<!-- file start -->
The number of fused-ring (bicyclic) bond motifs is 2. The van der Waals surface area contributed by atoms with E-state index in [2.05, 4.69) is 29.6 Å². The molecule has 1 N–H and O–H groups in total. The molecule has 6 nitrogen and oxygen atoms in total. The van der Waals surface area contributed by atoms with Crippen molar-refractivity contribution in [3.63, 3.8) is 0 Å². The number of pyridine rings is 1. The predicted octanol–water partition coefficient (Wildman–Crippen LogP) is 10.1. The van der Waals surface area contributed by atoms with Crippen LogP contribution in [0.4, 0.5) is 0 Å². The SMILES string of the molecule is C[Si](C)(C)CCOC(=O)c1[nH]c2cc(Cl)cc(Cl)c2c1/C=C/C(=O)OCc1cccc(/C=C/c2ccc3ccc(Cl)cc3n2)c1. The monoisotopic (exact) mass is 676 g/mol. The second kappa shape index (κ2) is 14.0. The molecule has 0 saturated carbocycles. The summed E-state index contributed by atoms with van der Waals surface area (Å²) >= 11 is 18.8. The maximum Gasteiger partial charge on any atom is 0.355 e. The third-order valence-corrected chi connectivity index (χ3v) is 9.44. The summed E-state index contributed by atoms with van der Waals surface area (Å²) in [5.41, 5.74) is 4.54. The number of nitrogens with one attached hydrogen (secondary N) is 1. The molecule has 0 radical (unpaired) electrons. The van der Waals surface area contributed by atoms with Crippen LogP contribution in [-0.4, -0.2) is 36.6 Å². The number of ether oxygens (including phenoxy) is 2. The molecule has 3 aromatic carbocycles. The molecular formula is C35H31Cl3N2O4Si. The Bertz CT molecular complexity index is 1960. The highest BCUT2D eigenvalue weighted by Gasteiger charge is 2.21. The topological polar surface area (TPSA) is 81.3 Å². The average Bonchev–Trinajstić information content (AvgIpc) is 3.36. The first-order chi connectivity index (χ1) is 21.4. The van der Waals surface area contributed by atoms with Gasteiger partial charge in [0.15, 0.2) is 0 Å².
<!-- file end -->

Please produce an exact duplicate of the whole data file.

The number of fused-ring (bicyclic) bond motifs is 2. The van der Waals surface area contributed by atoms with E-state index in [2.05, 4.69) is 29.6 Å². The molecule has 1 N–H and O–H groups in total. The molecule has 6 nitrogen and oxygen atoms in total. The van der Waals surface area contributed by atoms with Crippen molar-refractivity contribution in [3.63, 3.8) is 0 Å². The number of pyridine rings is 1. The predicted octanol–water partition coefficient (Wildman–Crippen LogP) is 10.1. The van der Waals surface area contributed by atoms with Crippen LogP contribution in [0.4, 0.5) is 0 Å². The SMILES string of the molecule is C[Si](C)(C)CCOC(=O)c1[nH]c2cc(Cl)cc(Cl)c2c1/C=C/C(=O)OCc1cccc(/C=C/c2ccc3ccc(Cl)cc3n2)c1. The monoisotopic (exact) mass is 676 g/mol. The second kappa shape index (κ2) is 14.0. The molecule has 0 saturated carbocycles. The summed E-state index contributed by atoms with van der Waals surface area (Å²) >= 11 is 18.8. The maximum Gasteiger partial charge on any atom is 0.355 e. The third-order valence-corrected chi connectivity index (χ3v) is 9.44. The summed E-state index contributed by atoms with van der Waals surface area (Å²) in [5.41, 5.74) is 4.54. The number of nitrogens with one attached hydrogen (secondary N) is 1. The molecule has 0 radical (unpaired) electrons. The van der Waals surface area contributed by atoms with Crippen LogP contribution in [-0.4, -0.2) is 36.6 Å². The number of ether oxygens (including phenoxy) is 2. The molecule has 3 aromatic carbocycles. The molecular formula is C35H31Cl3N2O4Si. The Bertz CT molecular complexity index is 1960. The highest BCUT2D eigenvalue weighted by Gasteiger charge is 2.21. The topological polar surface area (TPSA) is 81.3 Å². The average Bonchev–Trinajstić information content (AvgIpc) is 3.36. The first-order chi connectivity index (χ1) is 21.4. The van der Waals surface area contributed by atoms with Gasteiger partial charge in [0.15, 0.2) is 0 Å².